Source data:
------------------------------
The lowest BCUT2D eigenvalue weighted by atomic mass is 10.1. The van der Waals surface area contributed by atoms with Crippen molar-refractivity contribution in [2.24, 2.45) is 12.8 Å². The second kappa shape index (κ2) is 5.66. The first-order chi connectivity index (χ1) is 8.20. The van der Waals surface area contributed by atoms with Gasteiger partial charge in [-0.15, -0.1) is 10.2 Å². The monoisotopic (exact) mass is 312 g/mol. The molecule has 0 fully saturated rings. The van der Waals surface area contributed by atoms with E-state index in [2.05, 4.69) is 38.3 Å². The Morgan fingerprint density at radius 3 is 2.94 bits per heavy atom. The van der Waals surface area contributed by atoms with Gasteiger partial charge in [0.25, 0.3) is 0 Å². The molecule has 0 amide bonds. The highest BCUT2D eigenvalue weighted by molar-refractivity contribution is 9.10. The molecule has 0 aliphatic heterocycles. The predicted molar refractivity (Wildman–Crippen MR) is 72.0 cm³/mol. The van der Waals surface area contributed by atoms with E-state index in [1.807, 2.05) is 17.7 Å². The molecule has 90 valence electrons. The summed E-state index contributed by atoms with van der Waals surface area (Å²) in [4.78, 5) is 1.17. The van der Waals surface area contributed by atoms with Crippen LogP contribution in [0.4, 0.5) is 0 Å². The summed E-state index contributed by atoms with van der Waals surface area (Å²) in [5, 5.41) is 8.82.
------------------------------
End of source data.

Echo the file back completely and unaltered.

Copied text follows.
The lowest BCUT2D eigenvalue weighted by atomic mass is 10.1. The van der Waals surface area contributed by atoms with Crippen molar-refractivity contribution in [2.24, 2.45) is 12.8 Å². The second kappa shape index (κ2) is 5.66. The first-order chi connectivity index (χ1) is 8.20. The van der Waals surface area contributed by atoms with Gasteiger partial charge in [-0.15, -0.1) is 10.2 Å². The monoisotopic (exact) mass is 312 g/mol. The molecule has 0 fully saturated rings. The van der Waals surface area contributed by atoms with E-state index in [2.05, 4.69) is 38.3 Å². The Morgan fingerprint density at radius 3 is 2.94 bits per heavy atom. The van der Waals surface area contributed by atoms with Gasteiger partial charge in [0.25, 0.3) is 0 Å². The molecule has 0 amide bonds. The highest BCUT2D eigenvalue weighted by molar-refractivity contribution is 9.10. The molecule has 0 aliphatic heterocycles. The predicted molar refractivity (Wildman–Crippen MR) is 72.0 cm³/mol. The van der Waals surface area contributed by atoms with E-state index in [1.807, 2.05) is 17.7 Å². The molecule has 90 valence electrons. The summed E-state index contributed by atoms with van der Waals surface area (Å²) in [4.78, 5) is 1.17. The van der Waals surface area contributed by atoms with Crippen LogP contribution in [0.4, 0.5) is 0 Å². The summed E-state index contributed by atoms with van der Waals surface area (Å²) in [5, 5.41) is 8.82.